The 1,420km Darwin to Alice Springs railway will slash the time it takes freight to cross the country.
Steve Turner reports on one of the biggest infrastructure projects ever undertaken in Australia.
Arailway connecting the Australian states of Northern Territory and South Australia was first mooted way back in 1911. But only now, after many years of negotiating and route planning, work is going ahead with the ADrail consortium making steady progress through some of the most inhospitable terrain in the world.
The route consists of a single line track with passing loops, and runs 1,420km from Darwin in the north to Alice Springs in the centre of the country. At Alice Springs it will connect to the existing line to Adelaide in the south, and the southern states rail network.
This should reduce the time it takes freight from the south to reach the port of Darwin where it continues on by ship to the vital Asian market. Currently freight is either shippped round the coast, or transported along the Stewart highway, built in the 1880s.
The first rails were laid last April, and on completion in 2004, combined with a massive redevelopment of the port of Darwin, the line will provide new opportunities for Australia's overseas trade.
It is hoped that when completed the railway will also increase reliability and safety.
Design and construction consortium ADrail is contracted to Asia Pacific Transport, formed to design, build and operate the new railway. It is headed by Halliburton KBR, along with Barclay Mowlem, Macmahon and John Holland. Total project cost is A$1.3bn (US $700M).
Cost targets are stringent, and because of this the team is not trying a groundbreaking approach but is finding ways of doing ordinary things more cheaply.
Design and construction overlap. Although nearly 30% of the civils is complete, design work will continue for the next months; but the team is managing to stay ahead and there have been no delays .
The major works for the last nine months has been the formation. The line sits on a 1m high and 6m wide embankment of natural soil found along the route. As project design manager Charles Duncan explains:
'We are being selective, but basically we are stuck with what is there.'
Material is excavated by scraper, formed, watered and compacted. Culverts are then put in to allow water to pass through.
Two construction depots are being used as bases for the job, in the north at Katherine and in the south at Tennant Creek.
These are also the starting points of the work and through them will pass the estimated two million sleepers, eight million clips, 2.3Mt of ballast and 2,800km of rail required. The rail is delivered on lorries in 27m lengths and welded into 384m lengths, ready for the track laying trains.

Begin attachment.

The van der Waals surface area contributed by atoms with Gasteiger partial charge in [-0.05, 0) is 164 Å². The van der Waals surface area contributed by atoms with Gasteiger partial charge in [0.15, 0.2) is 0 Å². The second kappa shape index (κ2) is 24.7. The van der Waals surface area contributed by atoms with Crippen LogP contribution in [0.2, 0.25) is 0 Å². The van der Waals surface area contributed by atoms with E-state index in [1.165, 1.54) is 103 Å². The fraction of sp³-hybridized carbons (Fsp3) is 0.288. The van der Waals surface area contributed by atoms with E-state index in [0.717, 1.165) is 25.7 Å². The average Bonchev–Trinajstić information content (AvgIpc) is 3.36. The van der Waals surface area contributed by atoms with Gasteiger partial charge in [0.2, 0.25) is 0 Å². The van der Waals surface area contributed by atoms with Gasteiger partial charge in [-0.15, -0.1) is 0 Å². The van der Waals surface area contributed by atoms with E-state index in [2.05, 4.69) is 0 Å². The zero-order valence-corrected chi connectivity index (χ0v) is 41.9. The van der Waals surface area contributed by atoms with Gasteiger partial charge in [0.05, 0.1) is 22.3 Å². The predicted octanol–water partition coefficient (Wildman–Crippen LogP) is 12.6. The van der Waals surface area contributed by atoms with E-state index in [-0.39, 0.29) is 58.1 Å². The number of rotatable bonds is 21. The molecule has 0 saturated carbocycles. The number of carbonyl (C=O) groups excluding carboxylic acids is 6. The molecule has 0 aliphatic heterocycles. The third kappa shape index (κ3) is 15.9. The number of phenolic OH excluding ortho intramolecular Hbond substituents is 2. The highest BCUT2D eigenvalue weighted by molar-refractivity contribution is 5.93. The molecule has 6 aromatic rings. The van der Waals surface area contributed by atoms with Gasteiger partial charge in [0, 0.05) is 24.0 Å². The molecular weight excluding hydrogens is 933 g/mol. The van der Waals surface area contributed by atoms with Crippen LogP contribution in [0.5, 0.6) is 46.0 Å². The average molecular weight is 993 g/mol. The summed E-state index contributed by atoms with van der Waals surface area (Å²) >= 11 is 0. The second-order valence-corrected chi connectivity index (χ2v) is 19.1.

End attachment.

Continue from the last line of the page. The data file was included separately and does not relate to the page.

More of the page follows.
The camps also house two massive sleeper factories, each capable of producing 2,400 sleepers a day.
Six days a week, the track laying trains leave each base loaded up with sleepers, rails and ballast, travelling towards each other. Working on a 24 hour cycle, each train is programmed to lay 1.6km of track a day, and it is hoped to complete the 700km distance between the depots by the end of the year.
Work will then start going north and south from the two depots at the same rate. Only when the trains are travelling more than 360km from the depots will the 24 hour cycle become unachievable.
That such rapid progress has been made so far in such difficult conditions is a testament to the staff working in the intermediate camps, spaced every 100km between the depots. The heavily vegetated terrain is very flat and ill defined and it has proved difficult to locate where watercourses will appear in the wet season. 'There are not many records available, and estimating the appropriate flood flows for designing the waterways has proved difficult, ' says Duncan.
A total of 1,500 stream crossings need culverts and the 100km of corrugated steel pipe required is being manufactured on site to reduce transport problems.
All work so far has been carried out in the dry season but this has also created hydrological problems of a different kind, finding the water vital for numerous construction processes.
Drilling teams with hydrologists have been prospecting ahead of the teams to find suitable locations to drill wells. Ideally these are required every 20km, but this has proved difficult.
As well as the streams, 92 more substantial waterway crossings require bridges. To reduce design work and cost, the consortium is making use of standard components. 'It is not quite Meccano, ' says Duncan, 'but we configure the system to suit sites as we come across them.'
The substructure uses driven tubular steel piles or steel tubes placed into bored holes standing on or socketed into rock and concreted in. The piles are joined by a fabricated steel headstock on top of which sit precast concrete beams.
Decisions can be made on site as whether, say, six, seven or eight spans of 12m are used to get across the waterways.
There are five exceptions to this system, over rivers where water flows all year. Bridges over the Katherine, Edith, Cullen, Elizabeth and Adelaide rivers have insitu concrete piles, pile caps and column stubs, explains British bridge engineer Mark Jordan, based in the Adelaide design office. Fabricated steel columns, precast prestressed concrete Tee Roff girders support cast insitu reinforced concrete deck slabs.